PLATTSBURGH — Nov. 22, 1963.
The news of the gunshot that killed President John F. Kennedy stopped time for Sandra Condon, then in the midst of making a sale at a Plattsburgh department store; and for then-9-year-old Donald Jaquish, home sick from school; and for Gary Cook, who was cleaning out an old horse barn in Port Henry.
Shock and grief over the brutal and very public assassination of the charismatic, hope-carrying 35th president etched in memory the routine tasks interrupted by the tragedy around the country.
North Country remembers it with clarity a half century later.
Nell Irvin Painter: Now a historian and author who lives in New Russia, she was an anthropology major at the University of California, Berkeley, and on that date was at the American Anthropology Society’s annual meeting.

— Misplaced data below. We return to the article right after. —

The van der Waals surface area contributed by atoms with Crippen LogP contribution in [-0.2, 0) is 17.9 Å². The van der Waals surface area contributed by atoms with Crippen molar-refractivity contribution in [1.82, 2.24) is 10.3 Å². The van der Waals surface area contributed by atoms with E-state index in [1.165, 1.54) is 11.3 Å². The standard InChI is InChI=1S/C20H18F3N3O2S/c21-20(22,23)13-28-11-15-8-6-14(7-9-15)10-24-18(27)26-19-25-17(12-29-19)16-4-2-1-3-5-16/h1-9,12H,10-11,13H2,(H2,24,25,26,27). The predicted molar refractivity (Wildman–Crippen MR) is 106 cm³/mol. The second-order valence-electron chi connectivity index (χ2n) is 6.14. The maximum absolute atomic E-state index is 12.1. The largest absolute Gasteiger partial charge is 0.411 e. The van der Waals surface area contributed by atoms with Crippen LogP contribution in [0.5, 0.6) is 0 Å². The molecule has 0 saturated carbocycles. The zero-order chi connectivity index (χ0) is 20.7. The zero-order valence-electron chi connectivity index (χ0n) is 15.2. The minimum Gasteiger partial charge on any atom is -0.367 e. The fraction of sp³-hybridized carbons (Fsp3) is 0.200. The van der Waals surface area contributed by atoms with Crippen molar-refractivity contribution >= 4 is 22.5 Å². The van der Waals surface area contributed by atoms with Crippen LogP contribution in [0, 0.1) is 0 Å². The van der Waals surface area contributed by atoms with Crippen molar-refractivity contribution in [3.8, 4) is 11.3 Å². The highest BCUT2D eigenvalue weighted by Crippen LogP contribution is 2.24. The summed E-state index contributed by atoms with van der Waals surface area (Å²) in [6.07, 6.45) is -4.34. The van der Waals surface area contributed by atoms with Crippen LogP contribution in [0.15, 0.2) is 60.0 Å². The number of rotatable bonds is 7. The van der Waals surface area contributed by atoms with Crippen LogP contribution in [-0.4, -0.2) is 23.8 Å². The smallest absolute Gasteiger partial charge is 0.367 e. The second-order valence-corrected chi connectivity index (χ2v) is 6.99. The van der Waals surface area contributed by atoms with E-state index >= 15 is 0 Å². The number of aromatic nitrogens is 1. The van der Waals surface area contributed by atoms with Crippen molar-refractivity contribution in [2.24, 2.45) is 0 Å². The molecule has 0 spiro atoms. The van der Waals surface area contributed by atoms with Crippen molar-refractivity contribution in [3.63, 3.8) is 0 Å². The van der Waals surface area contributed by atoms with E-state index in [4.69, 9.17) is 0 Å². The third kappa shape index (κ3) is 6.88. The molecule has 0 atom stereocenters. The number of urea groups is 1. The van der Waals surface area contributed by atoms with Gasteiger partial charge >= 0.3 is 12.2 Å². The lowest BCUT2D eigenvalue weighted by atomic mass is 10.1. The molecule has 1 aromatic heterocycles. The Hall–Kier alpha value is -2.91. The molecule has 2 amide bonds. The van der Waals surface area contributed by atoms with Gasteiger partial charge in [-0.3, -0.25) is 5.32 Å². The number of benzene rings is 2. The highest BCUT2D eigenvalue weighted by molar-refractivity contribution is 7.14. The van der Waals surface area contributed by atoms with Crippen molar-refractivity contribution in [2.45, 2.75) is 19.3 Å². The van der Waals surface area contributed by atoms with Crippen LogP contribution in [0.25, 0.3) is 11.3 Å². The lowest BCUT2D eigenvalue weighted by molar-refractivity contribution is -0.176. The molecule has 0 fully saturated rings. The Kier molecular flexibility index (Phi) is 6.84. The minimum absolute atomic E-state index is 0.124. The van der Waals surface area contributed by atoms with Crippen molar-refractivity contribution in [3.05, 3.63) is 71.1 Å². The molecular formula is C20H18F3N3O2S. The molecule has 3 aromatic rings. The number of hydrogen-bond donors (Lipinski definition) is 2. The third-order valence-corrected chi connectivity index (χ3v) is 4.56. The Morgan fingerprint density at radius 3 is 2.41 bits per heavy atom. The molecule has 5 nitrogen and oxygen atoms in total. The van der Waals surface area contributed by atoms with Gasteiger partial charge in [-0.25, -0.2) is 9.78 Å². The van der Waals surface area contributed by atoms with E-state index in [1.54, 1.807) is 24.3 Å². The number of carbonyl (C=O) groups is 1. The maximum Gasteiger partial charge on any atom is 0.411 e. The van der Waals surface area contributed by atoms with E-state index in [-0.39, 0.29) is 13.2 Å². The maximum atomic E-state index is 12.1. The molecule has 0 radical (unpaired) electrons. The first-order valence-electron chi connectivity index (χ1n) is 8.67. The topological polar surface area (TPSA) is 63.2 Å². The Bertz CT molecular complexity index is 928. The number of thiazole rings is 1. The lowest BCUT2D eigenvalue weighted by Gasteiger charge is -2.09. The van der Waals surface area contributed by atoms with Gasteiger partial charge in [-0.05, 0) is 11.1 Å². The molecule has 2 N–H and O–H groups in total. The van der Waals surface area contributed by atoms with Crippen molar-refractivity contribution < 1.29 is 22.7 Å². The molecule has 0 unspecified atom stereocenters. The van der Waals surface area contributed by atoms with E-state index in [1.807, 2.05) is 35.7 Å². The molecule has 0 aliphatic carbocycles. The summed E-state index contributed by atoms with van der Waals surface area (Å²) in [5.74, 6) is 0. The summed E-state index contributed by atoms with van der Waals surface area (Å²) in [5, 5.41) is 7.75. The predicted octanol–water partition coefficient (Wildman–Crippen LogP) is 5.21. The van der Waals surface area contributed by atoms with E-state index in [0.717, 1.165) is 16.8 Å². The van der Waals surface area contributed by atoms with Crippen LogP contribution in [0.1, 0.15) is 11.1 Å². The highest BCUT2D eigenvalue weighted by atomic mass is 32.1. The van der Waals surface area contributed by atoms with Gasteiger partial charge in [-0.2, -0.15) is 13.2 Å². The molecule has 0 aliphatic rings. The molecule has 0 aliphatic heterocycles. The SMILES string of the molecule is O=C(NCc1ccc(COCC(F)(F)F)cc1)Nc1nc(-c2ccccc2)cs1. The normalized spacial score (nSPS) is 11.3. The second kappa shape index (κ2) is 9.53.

“We were in a big meeting room with anthropology professors giving learned papers,” the Princeton University professor emerita said. “I don’t remember what any of the papers were about, (but) at one point, the new2s had filtered through that the president had been shot. I don’t think the word came immediately that he died.
“So, everybody poured out of the hall into the street. We wrung our hands. Up to this point, assassinations were not routine. The idea that the president could be shot was absolutely devastating.”
Painter couldn’t vote yet when Kennedy was elected president, “but I was so excited about that election. It seemed so promising after the rivers of blood coming out of the American South. Even though you could say it was just gestures toward Martin Luther King and civil rights that (President) Kennedy made, it was so different from what was before.
“It was like a revolution. I thought, maybe something will change.”
Civil-rights news in the 1950s and early 1960s had been depressing.